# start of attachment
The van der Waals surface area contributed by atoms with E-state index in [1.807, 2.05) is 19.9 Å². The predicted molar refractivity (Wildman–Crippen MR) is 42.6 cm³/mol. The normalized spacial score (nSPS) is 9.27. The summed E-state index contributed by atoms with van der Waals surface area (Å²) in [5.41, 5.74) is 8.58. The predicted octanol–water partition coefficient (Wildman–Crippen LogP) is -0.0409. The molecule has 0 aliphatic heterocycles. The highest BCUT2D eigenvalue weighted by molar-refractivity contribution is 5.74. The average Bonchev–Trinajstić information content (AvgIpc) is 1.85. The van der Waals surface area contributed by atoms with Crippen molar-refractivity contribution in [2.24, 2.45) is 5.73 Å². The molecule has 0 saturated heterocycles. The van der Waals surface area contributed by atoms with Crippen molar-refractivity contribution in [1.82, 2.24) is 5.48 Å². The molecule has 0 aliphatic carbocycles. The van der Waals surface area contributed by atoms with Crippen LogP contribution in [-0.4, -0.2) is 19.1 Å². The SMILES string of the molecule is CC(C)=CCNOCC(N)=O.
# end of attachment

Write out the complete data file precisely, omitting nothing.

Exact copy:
The van der Waals surface area contributed by atoms with E-state index in [1.807, 2.05) is 19.9 Å². The predicted molar refractivity (Wildman–Crippen MR) is 42.6 cm³/mol. The normalized spacial score (nSPS) is 9.27. The summed E-state index contributed by atoms with van der Waals surface area (Å²) in [5.41, 5.74) is 8.58. The predicted octanol–water partition coefficient (Wildman–Crippen LogP) is -0.0409. The molecule has 0 aliphatic heterocycles. The highest BCUT2D eigenvalue weighted by molar-refractivity contribution is 5.74. The average Bonchev–Trinajstić information content (AvgIpc) is 1.85. The van der Waals surface area contributed by atoms with Crippen molar-refractivity contribution in [2.24, 2.45) is 5.73 Å². The molecule has 0 saturated heterocycles. The van der Waals surface area contributed by atoms with Crippen molar-refractivity contribution in [1.82, 2.24) is 5.48 Å². The molecule has 0 aliphatic carbocycles. The van der Waals surface area contributed by atoms with Crippen LogP contribution in [-0.4, -0.2) is 19.1 Å². The SMILES string of the molecule is CC(C)=CCNOCC(N)=O.